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April 01 2011

'Mad Men' renewed for two Seasons. Congratulations to Christina Hendricks, Vincent Kartheiser and the rest of the production.

Another sign of the insanity of the TV industry that the best show on TV was endangered because Lionsgate and AMC couldn't work things out with with Mathew Weiner. Now they can finish the saga of Don Draper.

BTW, I have to confess that I never cared for Connor on ANGEL, maybe my least favorite character in the Whedonverse, but Vincent Kartheiser has completely won me over as Peter Campbell, though I have to ask, is he ever going to stop wearing that blue suit? Five years, same suit? I want another scene where Peter Campbell and his wife dance at a party. That was such a stunning scene.

The only thing that sucks is that there won't be any MAD MEN until 2012.
Glad for the 2 years, possible 3rd. But 2012? Ugh! I'll have to re-watch the entire series to remember anything about the show when it returns.
Congratulations to Christina Hendricks.

...and Vincent Kartheiser, no?
Thanks to Njal for mentioning Vincent Kartheiser. I do tend to forget about Connor and did so here in my excitement. My apologies.

And thanks to WilliamTheBfor pointing it out as well.
Yeah, Vincent was a main cast for a whole season, as well as appearing in the finale of Angel. Christina was in two episodes. I'm happy for them all though, fun show.
A relief! The only shows I watch on TV are Mad Men and Breaking Bad now. I've given up on regular network TV. They way they killed Dollhouse, Caprica and how The Walking Dead went off the rails from the comic... I can't take the way networks handle shows these days. I'm finished with network TV when Mad Men and Breaking Bad end.
Stellar news. Was so sad to read the other day that they were having contractual issues.
I worked with Vincent Kartheisher at the beginning of March and found out about the contract issues then. So glad to hear that things worked out pretty well considering. Vincent seemed to be very concerned about it. He is, however, a very positive person, which is great, helped me keep hopes high while I waited for news. He also has more energy than a 6 year old. Surprising, cause he doesn't look a day younger than 16!

I also know the entire camera crew and am relieved to hear that, though delayed a bit, they all (and the rest of the cast and crew) have not lost 4 months of work.
Just to be annoyingly anal, Christina was in 3 episodes of the Whedonverse. 2 on Firefly and 1 on Angel. :)
I love that Matthew Weiner was not holding out for money for himself, but for them to not cut two cast members each year, lose two more minutes to ads and to stop the insanity of non-organic product placement.

Whenever I watch Bones I cringe when they get into any car but Booth's. In every other car they literally make the scene an Ad for Toyota, talking about the features of the car. It's heinous. There is about 16 minutes of ad time during an episode of Bones. Why isn't it enough to show the car logo on the steering wheel or on the back of the car anymore? White Collar does that with Ford, too. Where's the integrity?

At least when Chuck or 30 Rock does it, it's done in an over-the-top tongue-in-cheek way that makes it funny. Most of the product placement on those shows is totally organic. If course having your show take place in an electronics store makes it much easier.
TartfFuel, big agreements on the product placement. That scene on CHUCK in the SUV had me roaring out loud. It was so magnificently excessive. I love FRINGE, but I cringe (sorry about that) whenever a car moves into the picture. Zoom into the logo on the car!

30 Rock is just a joy to watch on so many levels, but the product placement is the show at its funniest.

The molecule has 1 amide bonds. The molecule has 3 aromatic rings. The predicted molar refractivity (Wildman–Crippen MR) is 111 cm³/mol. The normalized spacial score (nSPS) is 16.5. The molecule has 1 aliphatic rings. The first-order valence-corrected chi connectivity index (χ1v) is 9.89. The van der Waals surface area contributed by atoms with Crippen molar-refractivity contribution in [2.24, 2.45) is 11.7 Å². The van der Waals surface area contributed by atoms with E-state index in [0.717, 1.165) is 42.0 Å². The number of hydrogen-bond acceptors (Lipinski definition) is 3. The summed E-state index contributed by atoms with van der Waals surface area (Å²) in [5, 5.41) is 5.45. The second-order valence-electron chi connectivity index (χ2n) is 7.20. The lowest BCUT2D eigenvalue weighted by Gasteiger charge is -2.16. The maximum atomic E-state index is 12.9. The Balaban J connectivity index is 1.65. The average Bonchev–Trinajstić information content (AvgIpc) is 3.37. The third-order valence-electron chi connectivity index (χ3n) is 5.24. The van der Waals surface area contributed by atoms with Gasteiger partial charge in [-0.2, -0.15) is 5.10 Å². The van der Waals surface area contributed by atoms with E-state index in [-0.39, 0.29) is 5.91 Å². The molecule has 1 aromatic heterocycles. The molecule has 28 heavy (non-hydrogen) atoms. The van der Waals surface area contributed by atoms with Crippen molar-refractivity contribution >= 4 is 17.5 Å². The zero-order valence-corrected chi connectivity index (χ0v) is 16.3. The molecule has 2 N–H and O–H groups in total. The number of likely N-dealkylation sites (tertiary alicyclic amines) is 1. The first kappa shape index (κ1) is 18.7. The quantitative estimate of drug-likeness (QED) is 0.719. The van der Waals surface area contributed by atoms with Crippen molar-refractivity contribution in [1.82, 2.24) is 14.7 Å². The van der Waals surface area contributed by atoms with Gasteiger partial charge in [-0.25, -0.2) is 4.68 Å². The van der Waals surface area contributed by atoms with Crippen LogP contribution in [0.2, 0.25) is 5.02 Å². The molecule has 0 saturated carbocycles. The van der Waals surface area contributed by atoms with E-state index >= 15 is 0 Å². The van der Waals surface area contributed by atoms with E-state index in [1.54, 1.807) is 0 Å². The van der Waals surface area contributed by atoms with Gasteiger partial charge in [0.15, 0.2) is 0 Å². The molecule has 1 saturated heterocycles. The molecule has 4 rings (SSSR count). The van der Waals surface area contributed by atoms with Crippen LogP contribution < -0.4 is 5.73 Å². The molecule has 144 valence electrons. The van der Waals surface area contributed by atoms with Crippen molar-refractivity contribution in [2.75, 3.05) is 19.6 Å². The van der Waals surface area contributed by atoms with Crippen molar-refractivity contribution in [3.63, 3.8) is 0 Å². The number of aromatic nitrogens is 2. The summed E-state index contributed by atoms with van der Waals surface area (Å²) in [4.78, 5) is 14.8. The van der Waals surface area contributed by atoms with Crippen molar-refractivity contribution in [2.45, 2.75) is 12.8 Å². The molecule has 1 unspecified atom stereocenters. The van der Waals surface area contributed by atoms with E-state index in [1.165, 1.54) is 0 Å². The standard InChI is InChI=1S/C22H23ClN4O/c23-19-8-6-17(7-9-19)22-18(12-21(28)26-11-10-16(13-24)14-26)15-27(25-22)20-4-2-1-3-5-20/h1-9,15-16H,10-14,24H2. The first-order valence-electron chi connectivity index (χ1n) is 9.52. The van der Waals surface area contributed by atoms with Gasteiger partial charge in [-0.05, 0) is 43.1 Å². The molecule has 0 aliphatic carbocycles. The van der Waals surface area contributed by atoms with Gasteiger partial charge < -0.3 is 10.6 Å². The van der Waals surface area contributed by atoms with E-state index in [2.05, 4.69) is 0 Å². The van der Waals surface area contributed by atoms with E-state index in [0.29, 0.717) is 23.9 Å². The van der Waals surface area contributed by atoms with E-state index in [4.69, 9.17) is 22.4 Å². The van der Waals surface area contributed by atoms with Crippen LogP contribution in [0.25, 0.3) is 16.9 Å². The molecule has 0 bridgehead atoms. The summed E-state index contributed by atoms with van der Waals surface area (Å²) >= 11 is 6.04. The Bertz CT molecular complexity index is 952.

Knowing Mad Men will be back really bucks me up. I watch a lot of TV because I write about it, but there are very, very few shows I get excited about right now. For every JUSTIFIED there are ten shows I watch out of obligation.
Oh, and while we are doing shout outs to everyone from the Whedonverse connected with Mad Men, Andy Umberger was the psychologist in Season One, Marni Noxon was a consulting producer and occasional writer on the show for a while, and Danny Strong had a recurring role in Season Four.

Oh, and SMG's love interest in RINGER will be played by Kristopher Polaha, who not only was in ANGEL (in the notorious episode "Billy," as what? Billy's brother? Cousin?), but was in a couple of episodes of MAD MEN in Season Three. In fact, he had the best line of the season, when Don Draper and his family come up to his door while trick or treating. After giving candy to both of Don's kids, Polaha looks at Don and says, "And who are you supposed to be?" Fade out as Don stares at him dully.
Good news, indeed!
Oh the humanity! Product placement, commercials! When will it all stop? How dare they expect to turn a profit on the TV I get for (almost) free. LOL
It is April 1st.. are we sure this isn't a prank?
@Ivalaine,

It's a fair question, but this news broke just before 8:00 PM EST / 5:00 PM PST on March 31st in the U.S. So I would be quite surprised if it was.
"production budget is said to be $2.5 million per episode"

Wow.
That isn't expensive, mjwilson. That's a cable budget. Network shows are usually much more expensive.
Really glad the show's getting a proper chance to finish its story.

Why isn't it enough to show the car logo on the steering wheel or on the back of the car anymore? White Collar does that with Ford, too. Where's the integrity?

Yeah Tartfuel, 'Bones' is a good example of excessive product placement which isn't (or doesn't seem to be) knowingly excessive, as it is with 'Chuck' or '30 Rock' (though i'm slightly ambivalent about the latter's "Hey, we're being really subversive" approach too).

Used to be it was enough to just show "our heroes" using the product (and the brand/logo), now in some shows it's nearly as clunky as *action basically stops* "Watch out, you may crash while reversing !" ... "Aha, not with Toyota's new super-reverso radar ! Which Toyota makes for Toyota vehicles. Toyota !". I don't mind that it happens, I mind that increasingly it's clumsy, obvious and to the detriment of the show when it does (and unlike adverts, product placement, however bad, will still appear on DVDs to annoy/cajole on every rewatch).


ETR an errant ')'

[ edited by Saje on 2011-04-01 08:14 ]
"production budget is said to be $2.5 million per episode"